– Joe Thorn, Note to Self: The Discipline of Preaching to Yourself


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Worth a Look 5.30.11

Matt Perman on the significance of the Piper / Warren conversation:

The main point here is that we don’t have to choose between deep thinking and effective practical action. Instead, they drive one another: thinking hard about truth motivates and directs wise, effective practical action for good. We should think theologically about the practical for the sake of love. The Piper-Warren interview models this well, and gives both the more practically oriented and the more doctrinally oriented something to think about.

Church Growth vs. Church SeasonsNot every church is in the “My, how you’ve grown!” stage, and that’s okay

Healthy churches do often grow, and sometimes for long periods of time (i.e. 20-25 years!). But healthy churches also plateau, decline, and receive pruning from God’s hand. Size is not in our hands.Size is in the hands of the Sovereign one.

Refocused: An Interview with Focus on the Family’s Jim Daly:

The reputation of Focus on the Family seems to be changing. For a while journalists made it seem to be an essentially political organization.

Our budget has always been roughly 90 percent toward the bread and butter, marriage and parenting issues, and 10 percent toward policy. That really hasn’t changed. What has changed is how we address the issues in terms of tone. . . . Everything I’m trying to do at Focus on the Family is to win the culture. I’m most concerned about our expression of the gospel preventing somebody from coming to the conclusion that …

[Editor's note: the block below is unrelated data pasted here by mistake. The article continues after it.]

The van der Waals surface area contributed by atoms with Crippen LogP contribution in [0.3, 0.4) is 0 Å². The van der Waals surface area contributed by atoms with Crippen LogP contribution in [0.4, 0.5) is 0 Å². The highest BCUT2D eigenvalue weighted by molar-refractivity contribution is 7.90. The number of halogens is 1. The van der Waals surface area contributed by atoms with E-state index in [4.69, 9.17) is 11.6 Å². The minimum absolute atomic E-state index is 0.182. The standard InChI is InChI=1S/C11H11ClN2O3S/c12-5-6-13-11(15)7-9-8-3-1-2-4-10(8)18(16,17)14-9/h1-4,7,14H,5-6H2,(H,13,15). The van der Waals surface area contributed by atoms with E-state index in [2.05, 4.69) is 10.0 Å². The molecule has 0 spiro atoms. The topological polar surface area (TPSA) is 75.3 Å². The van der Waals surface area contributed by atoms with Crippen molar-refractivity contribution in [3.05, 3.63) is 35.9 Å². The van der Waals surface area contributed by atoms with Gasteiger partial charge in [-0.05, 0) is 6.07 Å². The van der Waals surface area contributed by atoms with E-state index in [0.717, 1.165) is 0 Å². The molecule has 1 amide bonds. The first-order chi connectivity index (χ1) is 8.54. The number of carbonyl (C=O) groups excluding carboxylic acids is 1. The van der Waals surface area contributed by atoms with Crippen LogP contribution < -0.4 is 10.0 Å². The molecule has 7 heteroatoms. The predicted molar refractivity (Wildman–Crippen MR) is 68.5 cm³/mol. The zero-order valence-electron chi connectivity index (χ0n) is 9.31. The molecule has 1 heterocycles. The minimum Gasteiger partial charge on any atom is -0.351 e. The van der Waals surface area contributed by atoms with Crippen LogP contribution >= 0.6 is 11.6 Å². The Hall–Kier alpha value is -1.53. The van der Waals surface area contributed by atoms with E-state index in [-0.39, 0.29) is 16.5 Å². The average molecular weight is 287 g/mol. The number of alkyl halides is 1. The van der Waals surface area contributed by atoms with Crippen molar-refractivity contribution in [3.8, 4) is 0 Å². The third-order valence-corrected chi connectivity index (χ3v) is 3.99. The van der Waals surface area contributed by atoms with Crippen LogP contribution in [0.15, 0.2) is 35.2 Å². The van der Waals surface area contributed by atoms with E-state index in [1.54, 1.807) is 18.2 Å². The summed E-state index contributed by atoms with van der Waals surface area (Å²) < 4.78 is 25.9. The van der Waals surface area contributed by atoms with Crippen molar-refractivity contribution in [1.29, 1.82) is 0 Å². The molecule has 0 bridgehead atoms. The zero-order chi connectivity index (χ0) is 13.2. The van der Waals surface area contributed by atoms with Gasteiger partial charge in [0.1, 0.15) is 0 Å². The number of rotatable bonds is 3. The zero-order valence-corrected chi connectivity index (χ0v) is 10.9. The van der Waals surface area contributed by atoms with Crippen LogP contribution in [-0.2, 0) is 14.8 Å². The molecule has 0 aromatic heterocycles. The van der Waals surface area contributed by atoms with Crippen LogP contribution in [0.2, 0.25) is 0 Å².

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Praying for Guidance

O Creator past all telling,
you have appointed from the treasures of your wisdom
the hierarchies of angels,
disposing them in wondrous order
above the bright heavens,
and have so beautifully set out all parts of the universe.

You we call the true fount of wisdom
and the noble origin of all things.
Be pleased to shed
on the darkness of mind in which I was born,
The twofold beam of your light
and warmth to dispel my ignorance and sin.

You make eloquent the tongues of children.
Then instruct my speech
and touch my lips with graciousness.
Make me keen to understand, quick to learn,
able to remember;
make me delicate to interpret and ready to speak.

Guide my going in and going forward,
lead home my going forth.
You are true God and true man,
and live for ever and ever.

Thomas Aquinas, 1225-74

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On My Own

I’m just now discovering the beauty of the Les Miserables musical (after having rediscovered the magnificence of the book last year). “On My Own” is my favorite song from the musical. In this clip from the 25th Anniversary Concert, Samantha Barks portrays Eponine. By the end of the song, the emotion she is able to project is simply astounding.

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Trevin's Seven

Seven links for your weekend reading:

1. The Long-Awaited 98-minute video conversation between John Piper and Rick Warren

2. I’m Not a Christian, but I’m Coming to Your Church This Sunday

3. Mark Galli responds to Jeff Cook’s response to Francis Chan’s response to Rob Bell. Got that?

4. How Abortion Became Illegal in the United States

5. Quick! Somebody Talk to Me about Cancer!

6. Harold John Ockenga and Pastor-Theologians: An Interview with Owen Strachan, Part 1Part 2

7. Advice for Slow Readers

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Guard Your Heart: A Conversation with the CEO of Covenant Eyes

Pornography is an insidious sin that eats away at the heart of our marriages, objectifies women, disqualifies men from ministry, and draws our eyes from the beauty of Christ. We should take every precaution to guard ourselves and our families against the onslaught of sexual temptation that comes through the internet. One of the precautions I have used for 6 years now is Covenant Eyes.